Names and Faces of the Brazos Valley - James Cooper

By: Jordan Meserole, Brenda Sims, & Tom Turbiville Email
By: Jordan Meserole, Brenda Sims, & Tom Turbiville Email

As Dr. James F Cooper slowly shuffles from exam room to exam room, his aged knees force him to take more breaks than he’d like to.

His hands aren’t as strong as they used to be either, but that doesn’t stop him from doing the same job he’s been doing for more than 60 years.

“I look forward to when I get up every morning. I just enjoy seeing people and doing what I’m doing. And as long as I have the ability health wise to do it, I’d like to continue,” Cooper said.

Most people begin thinking of retirement around age 65; but for Dr. Cooper, retirement is a word that he’s avoided as long as possible.

At 82-years-old, Dr. Cooper is the oldest practicing physician in Bryan/College Station, TX. And doctor isn’t the only title he’s proud of to have earned – he’s proud of his title as veteran.

At the age of 18, Dr. Cooper enlisted in the Navy to help America fight in World War II. He was headed to the fight in the Pacific battles, shortly after the attack on Pearl Harbor, when things suddenly changed.

"We were actually on the way to Japan when the first A-bomb was dropped. And by the time we got there, all the hostilities had stopped," Cooper said.

With the war over, Dr. Cooper used the G.I. bill to enroll in medical school at the University of Tennessee. From there, he interned at the National Naval Medical Center in Maryland, where he came across many dignitaries and high ranking military officials.

Shortly after being stationed aboard the USS Yosemite, he got his first experience in real world trauma. The air craft carrier USS Bennington sustained major damages during an accidental explosion. A handful of men were killed in the blast, and many others were badly burned.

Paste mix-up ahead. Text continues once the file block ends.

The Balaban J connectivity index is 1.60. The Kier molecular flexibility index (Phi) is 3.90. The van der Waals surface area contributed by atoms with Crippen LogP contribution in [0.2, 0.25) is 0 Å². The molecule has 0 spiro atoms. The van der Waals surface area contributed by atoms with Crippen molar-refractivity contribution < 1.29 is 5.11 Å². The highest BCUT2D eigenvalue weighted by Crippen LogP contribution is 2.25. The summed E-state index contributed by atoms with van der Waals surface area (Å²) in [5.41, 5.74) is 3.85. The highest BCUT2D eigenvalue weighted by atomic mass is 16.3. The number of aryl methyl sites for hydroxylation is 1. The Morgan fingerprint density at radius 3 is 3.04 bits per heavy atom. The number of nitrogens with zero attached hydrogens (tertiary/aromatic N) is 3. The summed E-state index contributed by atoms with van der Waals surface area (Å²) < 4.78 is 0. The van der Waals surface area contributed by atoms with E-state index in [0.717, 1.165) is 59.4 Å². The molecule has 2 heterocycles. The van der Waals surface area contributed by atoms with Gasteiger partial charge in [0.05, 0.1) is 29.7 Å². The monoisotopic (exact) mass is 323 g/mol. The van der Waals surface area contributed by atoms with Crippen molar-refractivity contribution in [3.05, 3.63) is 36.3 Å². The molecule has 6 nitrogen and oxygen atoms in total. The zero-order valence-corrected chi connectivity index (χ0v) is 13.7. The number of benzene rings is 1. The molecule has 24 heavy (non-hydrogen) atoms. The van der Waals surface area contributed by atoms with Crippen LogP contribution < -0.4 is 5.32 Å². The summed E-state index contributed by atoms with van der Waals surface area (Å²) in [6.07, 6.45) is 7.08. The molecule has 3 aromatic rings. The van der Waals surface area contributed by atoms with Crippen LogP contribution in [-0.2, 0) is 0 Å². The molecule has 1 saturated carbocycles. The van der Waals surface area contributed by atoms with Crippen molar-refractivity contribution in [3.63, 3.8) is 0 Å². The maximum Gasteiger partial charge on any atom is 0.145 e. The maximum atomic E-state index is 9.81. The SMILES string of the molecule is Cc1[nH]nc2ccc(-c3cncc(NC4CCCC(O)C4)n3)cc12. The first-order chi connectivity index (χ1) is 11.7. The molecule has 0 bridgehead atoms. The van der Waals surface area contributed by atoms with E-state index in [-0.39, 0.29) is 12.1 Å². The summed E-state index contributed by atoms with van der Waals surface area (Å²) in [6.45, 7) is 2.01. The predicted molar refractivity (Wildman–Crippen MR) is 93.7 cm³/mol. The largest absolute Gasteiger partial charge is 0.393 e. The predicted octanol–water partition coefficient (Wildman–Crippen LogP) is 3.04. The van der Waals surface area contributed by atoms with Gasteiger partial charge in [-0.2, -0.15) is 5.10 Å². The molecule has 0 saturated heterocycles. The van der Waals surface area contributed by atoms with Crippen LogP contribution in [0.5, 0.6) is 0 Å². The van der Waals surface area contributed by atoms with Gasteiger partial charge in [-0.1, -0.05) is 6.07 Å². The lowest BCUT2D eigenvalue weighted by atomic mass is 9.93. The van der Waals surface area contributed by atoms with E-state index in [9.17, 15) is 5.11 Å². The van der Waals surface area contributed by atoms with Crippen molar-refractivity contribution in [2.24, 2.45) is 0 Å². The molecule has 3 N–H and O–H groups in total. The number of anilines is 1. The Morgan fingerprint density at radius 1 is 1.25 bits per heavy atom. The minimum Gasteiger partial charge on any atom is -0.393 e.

"It was not a very pleasant thing at all, because burn people were hard to take care of then as they are now, and we just did not have the facilities and we were overwhelmed with that number of severely burned people. We worked probably 72 hours non-stop, just admitting all of them, taking care of the most severely burned and injured," Cooper said.

Dr. Cooper went on to be named as a deputy medical officer for a destroyer fleet during the Korean War, and at the conclusion of that conflict, was moved to reserve status.

Shortly thereafter, Dr. Cooper moved to Bryan, TX where he set up his first medical practice. And he still vividly remembers what it was like to be a doctor during that era.

"When I first came here, there were 27 total doctors in Bryan/College Station. There were 7,000 students at Texas A&M - they were all male. There two hospitals here, and they were both downtown. And the old Bryan hospital over by the courthouse was un-air conditioned in most areas, including the operating room and delivery room," Cooper said.

Cooper made many house calls during those days, and typically cost the patient only five dollars for the service.

As Dr. Cooper’s career in Bryan/College Station grew, his profession took him into other hobbies. He became the chief medical officer at the Texas World Speedway, and became a licensed pilot. And though he doesn’t fly anymore, he makes sure other pilots stay up in the air by administering airline physicals.

"We have people believe it or not coming from as far as Guam. I have one pilot who flies for Continental, and he has some relatives here. So they have to have a physical every six months, and about every six months he schedules a visit with the family and then he has his flight physical while he’s here. And I have many people coming from many different areas in the USA - especially a lot from Houston, Brenham, and Conroe," Cooper said.

And of all the activities Dr. Cooper has been involved in during his many years in the community, there's one that he enjoys doing most.

"The Veterans of Foreign Wars organization is a very fine organization. We do a lot of projects in the communities as far as speaking at schools, promoting patriotism, flag respect, and we're willing to do or go anywhere to try and help anyone we can," said Cooper, who was commander of the Bryan VFW Post 4962 from 2000 until 2002.

And just like his commitment to the VFW, Dr. Cooper plans to keep on practicing medicine as long as he can - no matter how much his knees hurt or how weak his hands have become.

"I told my boss at St. Joesph hospital that I'd like to retire when I hit my 101st birthday. And I think he didn't want to hear that. I think he wants me to quit a little bit before that. But I love medicine and I love practicing medicine. And as long as I have the ability health wise to do it, I'd like to continue," Cooper said.

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